Published on 2013/08/09

Grant Awarded to Support Interstate Distance Education

This week, universities across the United States took a major leap forward in reducing barriers to entry for online students.

On August 5, the Western Interstate Commission for Higher Education (WICHE) released a statement announcing that they have received a $2.3 million grant from the Lumina Foundation. The grant is expected to help WICHE and their seven partners establish national reciprocity agreements for the regulation of distance education programs.

The group of eight — which includes four regional higher education bodies and four higher education associations — came together to create the State Authorization Reciprocity Agreement (SARA), an initiative that will help create a national set of regulatory agreements between states guaranteeing the quality of postsecondary distance education courses and programs. The grant from the Lumina Foundation will help bring SARA to the forefront of discussion across the postsecondary distance education industry.

“Today, online learn­ing is a major part of higher education, and it requires a quality assurance process that’s unbound by state lines,” WICHE President David Longanecker said in a statement.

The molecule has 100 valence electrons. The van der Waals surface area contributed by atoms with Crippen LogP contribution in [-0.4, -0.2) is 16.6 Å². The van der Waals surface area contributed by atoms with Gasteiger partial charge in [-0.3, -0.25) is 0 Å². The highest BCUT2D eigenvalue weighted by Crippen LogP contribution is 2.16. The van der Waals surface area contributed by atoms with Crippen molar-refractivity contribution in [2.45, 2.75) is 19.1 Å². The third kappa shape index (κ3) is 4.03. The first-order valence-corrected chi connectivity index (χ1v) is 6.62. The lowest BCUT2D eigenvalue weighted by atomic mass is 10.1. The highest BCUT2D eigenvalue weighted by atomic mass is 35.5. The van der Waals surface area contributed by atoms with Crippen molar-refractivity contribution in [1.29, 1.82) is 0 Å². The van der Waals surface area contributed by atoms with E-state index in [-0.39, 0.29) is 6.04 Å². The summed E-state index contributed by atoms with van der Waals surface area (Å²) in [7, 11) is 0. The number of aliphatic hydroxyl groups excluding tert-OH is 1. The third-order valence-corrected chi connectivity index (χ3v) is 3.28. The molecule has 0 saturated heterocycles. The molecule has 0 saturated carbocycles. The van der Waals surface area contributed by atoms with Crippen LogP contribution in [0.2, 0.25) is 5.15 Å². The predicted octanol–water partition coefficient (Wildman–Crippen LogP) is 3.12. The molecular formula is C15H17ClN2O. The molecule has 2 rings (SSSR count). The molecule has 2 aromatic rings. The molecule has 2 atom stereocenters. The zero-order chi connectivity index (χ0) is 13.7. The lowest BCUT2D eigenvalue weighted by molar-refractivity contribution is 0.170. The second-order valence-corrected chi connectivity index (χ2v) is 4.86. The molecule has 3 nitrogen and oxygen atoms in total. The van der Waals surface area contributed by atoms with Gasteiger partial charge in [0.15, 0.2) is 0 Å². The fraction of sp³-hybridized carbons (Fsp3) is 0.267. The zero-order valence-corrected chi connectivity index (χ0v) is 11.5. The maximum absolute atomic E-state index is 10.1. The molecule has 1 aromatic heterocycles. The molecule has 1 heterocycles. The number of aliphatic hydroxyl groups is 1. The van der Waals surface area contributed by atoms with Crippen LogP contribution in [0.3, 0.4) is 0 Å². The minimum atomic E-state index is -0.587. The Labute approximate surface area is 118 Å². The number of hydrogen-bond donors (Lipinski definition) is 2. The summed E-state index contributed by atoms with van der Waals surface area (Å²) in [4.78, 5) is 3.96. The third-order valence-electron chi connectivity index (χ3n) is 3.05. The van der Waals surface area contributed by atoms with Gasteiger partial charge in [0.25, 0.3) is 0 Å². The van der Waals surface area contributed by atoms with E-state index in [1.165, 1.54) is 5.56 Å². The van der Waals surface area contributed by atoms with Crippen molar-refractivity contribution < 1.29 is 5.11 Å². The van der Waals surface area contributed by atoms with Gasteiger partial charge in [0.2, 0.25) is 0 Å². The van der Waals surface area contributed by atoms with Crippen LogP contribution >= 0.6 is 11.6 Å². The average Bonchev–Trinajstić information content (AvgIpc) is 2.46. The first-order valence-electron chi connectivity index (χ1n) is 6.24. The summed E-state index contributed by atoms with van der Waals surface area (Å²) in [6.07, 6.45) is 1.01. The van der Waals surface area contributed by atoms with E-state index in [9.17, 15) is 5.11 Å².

Despite the recent expansion of online programming, higher education institutions are still considered place-bound as a result of state regulations that can create obstacles — including additional fees and bureaucratic red tape — in the way of enrolling out-of-state students. This approach to education regulation is not keeping up with the rising number of students seeking online programming. In fall 2011 alone, over 6.7 million students enrolled in online courses, according to a study published by the Babson Survey Research Group.

The SARA initiative is expected to help encourage the creation of cost-effective and time-saving regulatory standards, which also aims to protect students.

“Universities are going through a period of extraordinary change, in which they must adapt to the demand and need for increased online learning,” Peter McPherson, president of the Association of Public and Land-grant Universities, said in a press release. “They need a clear and practical regulatory path forward to grow their distance education programs and meet the evolving needs of students.”

In a speech in April, Lumina President Jamie Merisotis raised those issues and said SARA can help drive necessary changes needed in higher education without causing a massive change in roles and responsibilities.

“The role of the states in consumer protection, the Education Department in ensuring financial stability of institutions and the national and regional accreditors in quality assurance will be preserved,” he told the Symposium on the Implementation of a State Authorization Reciprocity Agreement in Indianapolis. “It’s not as clean and simple as a national compact, but it’s far better than what we have now.”

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